Catcher in the Rye Chapter 18Presentation Transcript
The Catcher in the Rye
After Sally leaves, Holden realizes he is hungry and goes into a drugstore to buy a Swiss cheese sandwich and a malted milk.
While in the drugstore, he decides to give Jane Gallagher another call.
Anyway, I gave old Jane a buzz again, but her phone didn't answer, so I had to hang up.
Then I had to look through my address book to see who the hell might be available for the evening.
The trouble was, though, my address book only has about three people in it.
Jane, and this man, Mr. Antolini, that was my teacher at Elkton Hills, and my father's office number.
I keep forgetting to put people's names in.
So what I did finally, I gave old Carl Luce a buzz.
He graduated from the Whooton School after I left.
He was about three years older than I was, and I didn't like him too much, but he was one of these very intellectual guys and I thought he might want to have dinner with me somewhere and have a slightly intellectual conversation.
He was very enlightening sometimes. So I gave him a buzz.
He went to Columbia now, but he lived on 65th Street and all, and I knew he'd be home.
When I got him on the phone, he said he couldn't make it for dinner but that he'd meet me for a drink at ten o'clock at the Wicker Bar, on 54th.
I think he was pretty surprised to hear from me.
I once called him a fat-assed phony.
He arranges to meet Carl for a drink at ten o’clock.
Holden then decides to see a movie to pass the time.
I came in when the goddam stage show was on.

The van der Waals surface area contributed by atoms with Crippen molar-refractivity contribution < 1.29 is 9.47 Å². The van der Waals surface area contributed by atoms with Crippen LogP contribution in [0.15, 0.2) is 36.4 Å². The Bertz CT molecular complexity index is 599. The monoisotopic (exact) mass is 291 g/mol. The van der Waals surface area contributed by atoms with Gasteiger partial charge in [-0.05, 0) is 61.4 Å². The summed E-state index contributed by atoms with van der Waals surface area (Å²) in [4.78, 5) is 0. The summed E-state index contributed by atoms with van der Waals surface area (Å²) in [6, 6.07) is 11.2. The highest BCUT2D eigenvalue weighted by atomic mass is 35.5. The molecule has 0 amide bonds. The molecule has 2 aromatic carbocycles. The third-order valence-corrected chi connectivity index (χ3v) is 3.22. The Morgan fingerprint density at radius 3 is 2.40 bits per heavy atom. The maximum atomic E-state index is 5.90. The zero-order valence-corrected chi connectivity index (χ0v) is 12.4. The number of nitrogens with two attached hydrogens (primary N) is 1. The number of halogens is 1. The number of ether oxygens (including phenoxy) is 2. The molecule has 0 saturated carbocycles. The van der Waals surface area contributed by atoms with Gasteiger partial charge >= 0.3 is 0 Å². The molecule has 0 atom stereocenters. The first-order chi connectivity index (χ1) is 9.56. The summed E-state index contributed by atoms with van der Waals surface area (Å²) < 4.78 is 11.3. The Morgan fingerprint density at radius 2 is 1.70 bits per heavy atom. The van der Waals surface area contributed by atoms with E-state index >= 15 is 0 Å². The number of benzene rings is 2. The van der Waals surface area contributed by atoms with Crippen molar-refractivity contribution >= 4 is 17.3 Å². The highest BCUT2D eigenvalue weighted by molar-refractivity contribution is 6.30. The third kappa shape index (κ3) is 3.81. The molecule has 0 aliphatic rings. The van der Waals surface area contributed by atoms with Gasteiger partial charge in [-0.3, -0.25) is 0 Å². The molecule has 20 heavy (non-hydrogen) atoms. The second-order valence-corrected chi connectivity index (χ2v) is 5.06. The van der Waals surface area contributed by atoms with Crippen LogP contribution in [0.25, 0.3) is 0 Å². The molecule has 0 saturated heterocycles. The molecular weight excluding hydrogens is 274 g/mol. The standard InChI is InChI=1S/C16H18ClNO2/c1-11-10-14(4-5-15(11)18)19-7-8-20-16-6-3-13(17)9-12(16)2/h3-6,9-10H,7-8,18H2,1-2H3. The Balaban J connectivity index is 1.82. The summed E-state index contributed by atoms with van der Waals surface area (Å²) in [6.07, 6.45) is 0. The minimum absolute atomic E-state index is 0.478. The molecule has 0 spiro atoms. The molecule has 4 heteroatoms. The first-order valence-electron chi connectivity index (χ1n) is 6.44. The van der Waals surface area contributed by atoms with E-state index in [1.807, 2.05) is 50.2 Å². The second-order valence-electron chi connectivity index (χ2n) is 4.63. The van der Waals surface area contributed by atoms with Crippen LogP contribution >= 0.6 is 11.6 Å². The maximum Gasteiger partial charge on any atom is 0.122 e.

The Rockettes were kicking their heads off, the way they do when they're all in line with their arms around each other's waist.
After the Christmas thing was over, the goddam picture started.
It was so putrid I couldn't take my eyes off it.
It was about this English guy, Alec something, that was in the war and loses his memory in the hospital and all.
After the movie was over, I started walking down to the Wicker Bar, where I was supposed to meet old Carl Luce, and while I walked I sort of thought about war and all.
Those war movies always do that to me. I don't think I could stand it if I had to go to war.
My brother D.B. was in the Army for four goddam years. He was in the war, too--he landed on D-Day and all--but I really think he hated the Army worse than the war.
All he had to do was drive some cowboy general around all day in a command car.
What gets me about D.B., though, he hated the war so much, and yet he got me to read this book A Farewell to Arms last summer.
He said it was so terrific. That's what I can't understand.
It had this guy in it named Lieutenant Henry that was supposed to be a nice guy and all.
I don't see how D.B. could hate the Army and war and all so much and still like a phony like that.
I mean, for instance, I don't see how he could like a phony book like that and still like that one by Ring Lardner, or that other one he's so crazy about, The Great Gatsby.
D.B. got sore when I said that, and said I was too young and all to appreciate it, but I don't think so.
I told him I liked Ring Lardner and The Great Gatsby and all. I did, too.
I was crazy about The Great Gatsby.
That killed me.
Anyway, I'm sort of glad they've got the atomic bomb invented.
If there's ever another war, I'm going to sit right the hell on top of it. I'll volunteer for it, I swear to God I will.